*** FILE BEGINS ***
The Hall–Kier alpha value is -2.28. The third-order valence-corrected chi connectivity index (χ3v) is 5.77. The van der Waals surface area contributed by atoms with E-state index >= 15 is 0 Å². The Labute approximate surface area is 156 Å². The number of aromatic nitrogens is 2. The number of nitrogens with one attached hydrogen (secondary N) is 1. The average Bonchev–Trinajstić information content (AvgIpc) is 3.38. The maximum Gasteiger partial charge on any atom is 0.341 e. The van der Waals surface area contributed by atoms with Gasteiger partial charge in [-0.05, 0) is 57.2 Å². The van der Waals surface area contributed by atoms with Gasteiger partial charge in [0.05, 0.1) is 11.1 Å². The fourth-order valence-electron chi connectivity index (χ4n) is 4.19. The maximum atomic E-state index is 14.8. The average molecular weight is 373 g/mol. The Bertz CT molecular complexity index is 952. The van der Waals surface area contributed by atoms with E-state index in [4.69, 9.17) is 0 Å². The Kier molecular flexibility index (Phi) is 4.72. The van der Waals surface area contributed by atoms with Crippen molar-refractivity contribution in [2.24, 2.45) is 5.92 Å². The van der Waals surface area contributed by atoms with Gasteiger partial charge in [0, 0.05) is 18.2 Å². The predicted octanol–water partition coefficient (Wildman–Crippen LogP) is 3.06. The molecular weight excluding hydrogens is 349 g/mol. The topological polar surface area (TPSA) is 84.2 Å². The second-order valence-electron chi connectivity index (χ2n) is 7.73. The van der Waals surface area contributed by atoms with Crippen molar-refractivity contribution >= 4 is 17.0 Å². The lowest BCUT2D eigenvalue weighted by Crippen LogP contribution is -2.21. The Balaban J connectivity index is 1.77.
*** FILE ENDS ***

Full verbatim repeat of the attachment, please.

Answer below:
The Hall–Kier alpha value is -2.28. The third-order valence-corrected chi connectivity index (χ3v) is 5.77. The van der Waals surface area contributed by atoms with E-state index >= 15 is 0 Å². The Labute approximate surface area is 156 Å². The number of aromatic nitrogens is 2. The number of nitrogens with one attached hydrogen (secondary N) is 1. The average Bonchev–Trinajstić information content (AvgIpc) is 3.38. The maximum Gasteiger partial charge on any atom is 0.341 e. The van der Waals surface area contributed by atoms with Gasteiger partial charge in [-0.05, 0) is 57.2 Å². The van der Waals surface area contributed by atoms with Gasteiger partial charge in [0.05, 0.1) is 11.1 Å². The fourth-order valence-electron chi connectivity index (χ4n) is 4.19. The maximum atomic E-state index is 14.8. The average molecular weight is 373 g/mol. The Bertz CT molecular complexity index is 952. The van der Waals surface area contributed by atoms with E-state index in [4.69, 9.17) is 0 Å². The Kier molecular flexibility index (Phi) is 4.72. The van der Waals surface area contributed by atoms with Crippen molar-refractivity contribution in [2.24, 2.45) is 5.92 Å². The van der Waals surface area contributed by atoms with Gasteiger partial charge in [0, 0.05) is 18.2 Å². The predicted octanol–water partition coefficient (Wildman–Crippen LogP) is 3.06. The molecular weight excluding hydrogens is 349 g/mol. The topological polar surface area (TPSA) is 84.2 Å². The second-order valence-electron chi connectivity index (χ2n) is 7.73. The van der Waals surface area contributed by atoms with Crippen molar-refractivity contribution >= 4 is 17.0 Å². The lowest BCUT2D eigenvalue weighted by Crippen LogP contribution is -2.21. The Balaban J connectivity index is 1.77.